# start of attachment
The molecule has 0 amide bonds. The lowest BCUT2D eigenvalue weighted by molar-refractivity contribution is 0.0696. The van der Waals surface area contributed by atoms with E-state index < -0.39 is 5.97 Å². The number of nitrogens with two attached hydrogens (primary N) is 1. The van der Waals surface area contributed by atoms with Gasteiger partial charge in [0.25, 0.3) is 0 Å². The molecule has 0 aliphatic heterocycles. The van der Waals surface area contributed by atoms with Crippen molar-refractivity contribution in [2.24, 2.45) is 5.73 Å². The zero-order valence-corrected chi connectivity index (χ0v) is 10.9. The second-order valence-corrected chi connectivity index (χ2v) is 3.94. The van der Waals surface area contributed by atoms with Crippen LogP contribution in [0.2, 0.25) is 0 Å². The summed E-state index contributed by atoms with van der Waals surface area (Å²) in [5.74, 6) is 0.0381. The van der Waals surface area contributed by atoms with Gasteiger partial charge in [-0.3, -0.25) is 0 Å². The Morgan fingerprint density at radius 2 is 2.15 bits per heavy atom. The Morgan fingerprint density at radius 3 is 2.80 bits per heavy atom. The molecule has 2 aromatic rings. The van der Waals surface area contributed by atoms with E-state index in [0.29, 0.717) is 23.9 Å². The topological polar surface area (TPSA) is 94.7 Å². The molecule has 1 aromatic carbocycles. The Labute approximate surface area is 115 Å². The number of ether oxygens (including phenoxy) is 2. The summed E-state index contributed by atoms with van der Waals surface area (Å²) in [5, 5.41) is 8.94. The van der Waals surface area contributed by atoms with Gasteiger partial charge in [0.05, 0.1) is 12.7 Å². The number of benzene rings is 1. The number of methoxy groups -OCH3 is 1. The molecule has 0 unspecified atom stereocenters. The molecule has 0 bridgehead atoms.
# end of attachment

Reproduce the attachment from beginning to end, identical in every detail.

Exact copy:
The molecule has 0 amide bonds. The lowest BCUT2D eigenvalue weighted by molar-refractivity contribution is 0.0696. The van der Waals surface area contributed by atoms with E-state index < -0.39 is 5.97 Å². The number of nitrogens with two attached hydrogens (primary N) is 1. The van der Waals surface area contributed by atoms with Gasteiger partial charge in [0.25, 0.3) is 0 Å². The molecule has 0 aliphatic heterocycles. The van der Waals surface area contributed by atoms with Crippen molar-refractivity contribution in [2.24, 2.45) is 5.73 Å². The zero-order valence-corrected chi connectivity index (χ0v) is 10.9. The second-order valence-corrected chi connectivity index (χ2v) is 3.94. The van der Waals surface area contributed by atoms with Crippen LogP contribution in [0.2, 0.25) is 0 Å². The summed E-state index contributed by atoms with van der Waals surface area (Å²) in [5.74, 6) is 0.0381. The van der Waals surface area contributed by atoms with Gasteiger partial charge in [-0.3, -0.25) is 0 Å². The Morgan fingerprint density at radius 2 is 2.15 bits per heavy atom. The Morgan fingerprint density at radius 3 is 2.80 bits per heavy atom. The molecule has 2 aromatic rings. The van der Waals surface area contributed by atoms with E-state index in [0.29, 0.717) is 23.9 Å². The topological polar surface area (TPSA) is 94.7 Å². The molecule has 1 aromatic carbocycles. The Labute approximate surface area is 115 Å². The number of ether oxygens (including phenoxy) is 2. The summed E-state index contributed by atoms with van der Waals surface area (Å²) in [5, 5.41) is 8.94. The van der Waals surface area contributed by atoms with Gasteiger partial charge in [0.05, 0.1) is 12.7 Å². The number of benzene rings is 1. The number of methoxy groups -OCH3 is 1. The molecule has 0 unspecified atom stereocenters. The molecule has 0 bridgehead atoms.